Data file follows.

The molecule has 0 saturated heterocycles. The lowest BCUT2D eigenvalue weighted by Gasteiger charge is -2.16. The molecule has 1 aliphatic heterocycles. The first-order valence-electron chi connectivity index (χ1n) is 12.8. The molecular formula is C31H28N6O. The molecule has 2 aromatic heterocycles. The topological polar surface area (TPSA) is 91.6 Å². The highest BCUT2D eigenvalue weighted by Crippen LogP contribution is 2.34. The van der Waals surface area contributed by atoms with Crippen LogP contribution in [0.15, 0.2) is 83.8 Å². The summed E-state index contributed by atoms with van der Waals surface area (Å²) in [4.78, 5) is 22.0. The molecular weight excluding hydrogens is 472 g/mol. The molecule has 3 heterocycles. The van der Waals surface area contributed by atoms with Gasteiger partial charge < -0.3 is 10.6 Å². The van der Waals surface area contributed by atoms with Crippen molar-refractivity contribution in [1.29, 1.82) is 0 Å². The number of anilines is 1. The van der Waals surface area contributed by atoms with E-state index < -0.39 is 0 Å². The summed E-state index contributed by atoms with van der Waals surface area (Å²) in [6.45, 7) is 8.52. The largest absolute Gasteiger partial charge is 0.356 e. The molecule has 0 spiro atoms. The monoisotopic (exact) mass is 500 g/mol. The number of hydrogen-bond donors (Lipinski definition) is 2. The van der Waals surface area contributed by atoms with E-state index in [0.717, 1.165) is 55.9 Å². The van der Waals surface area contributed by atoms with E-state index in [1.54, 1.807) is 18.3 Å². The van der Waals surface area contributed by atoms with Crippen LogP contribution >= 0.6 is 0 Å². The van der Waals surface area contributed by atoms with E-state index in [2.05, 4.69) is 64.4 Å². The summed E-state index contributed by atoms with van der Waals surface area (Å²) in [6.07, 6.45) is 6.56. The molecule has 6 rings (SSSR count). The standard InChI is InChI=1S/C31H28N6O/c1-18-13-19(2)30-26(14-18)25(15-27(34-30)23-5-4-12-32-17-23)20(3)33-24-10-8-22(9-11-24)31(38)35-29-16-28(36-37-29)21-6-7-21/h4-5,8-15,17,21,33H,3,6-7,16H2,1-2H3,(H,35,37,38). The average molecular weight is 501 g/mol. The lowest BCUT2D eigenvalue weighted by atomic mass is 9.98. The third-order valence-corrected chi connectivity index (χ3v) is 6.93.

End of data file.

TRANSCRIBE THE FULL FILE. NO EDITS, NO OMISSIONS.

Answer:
The molecule has 0 saturated heterocycles. The lowest BCUT2D eigenvalue weighted by Gasteiger charge is -2.16. The molecule has 1 aliphatic heterocycles. The first-order valence-electron chi connectivity index (χ1n) is 12.8. The molecular formula is C31H28N6O. The molecule has 2 aromatic heterocycles. The topological polar surface area (TPSA) is 91.6 Å². The highest BCUT2D eigenvalue weighted by Crippen LogP contribution is 2.34. The van der Waals surface area contributed by atoms with Crippen LogP contribution in [0.15, 0.2) is 83.8 Å². The summed E-state index contributed by atoms with van der Waals surface area (Å²) in [4.78, 5) is 22.0. The molecular weight excluding hydrogens is 472 g/mol. The molecule has 3 heterocycles. The van der Waals surface area contributed by atoms with Gasteiger partial charge < -0.3 is 10.6 Å². The van der Waals surface area contributed by atoms with Crippen molar-refractivity contribution in [1.29, 1.82) is 0 Å². The number of anilines is 1. The van der Waals surface area contributed by atoms with E-state index < -0.39 is 0 Å². The summed E-state index contributed by atoms with van der Waals surface area (Å²) in [6.45, 7) is 8.52. The largest absolute Gasteiger partial charge is 0.356 e. The molecule has 0 spiro atoms. The monoisotopic (exact) mass is 500 g/mol. The number of hydrogen-bond donors (Lipinski definition) is 2. The van der Waals surface area contributed by atoms with E-state index in [0.717, 1.165) is 55.9 Å². The van der Waals surface area contributed by atoms with E-state index in [1.54, 1.807) is 18.3 Å². The van der Waals surface area contributed by atoms with Crippen LogP contribution >= 0.6 is 0 Å². The van der Waals surface area contributed by atoms with E-state index in [2.05, 4.69) is 64.4 Å². The summed E-state index contributed by atoms with van der Waals surface area (Å²) in [6.07, 6.45) is 6.56. The molecule has 6 rings (SSSR count). The standard InChI is InChI=1S/C31H28N6O/c1-18-13-19(2)30-26(14-18)25(15-27(34-30)23-5-4-12-32-17-23)20(3)33-24-10-8-22(9-11-24)31(38)35-29-16-28(36-37-29)21-6-7-21/h4-5,8-15,17,21,33H,3,6-7,16H2,1-2H3,(H,35,37,38). The average molecular weight is 501 g/mol. The lowest BCUT2D eigenvalue weighted by atomic mass is 9.98. The third-order valence-corrected chi connectivity index (χ3v) is 6.93.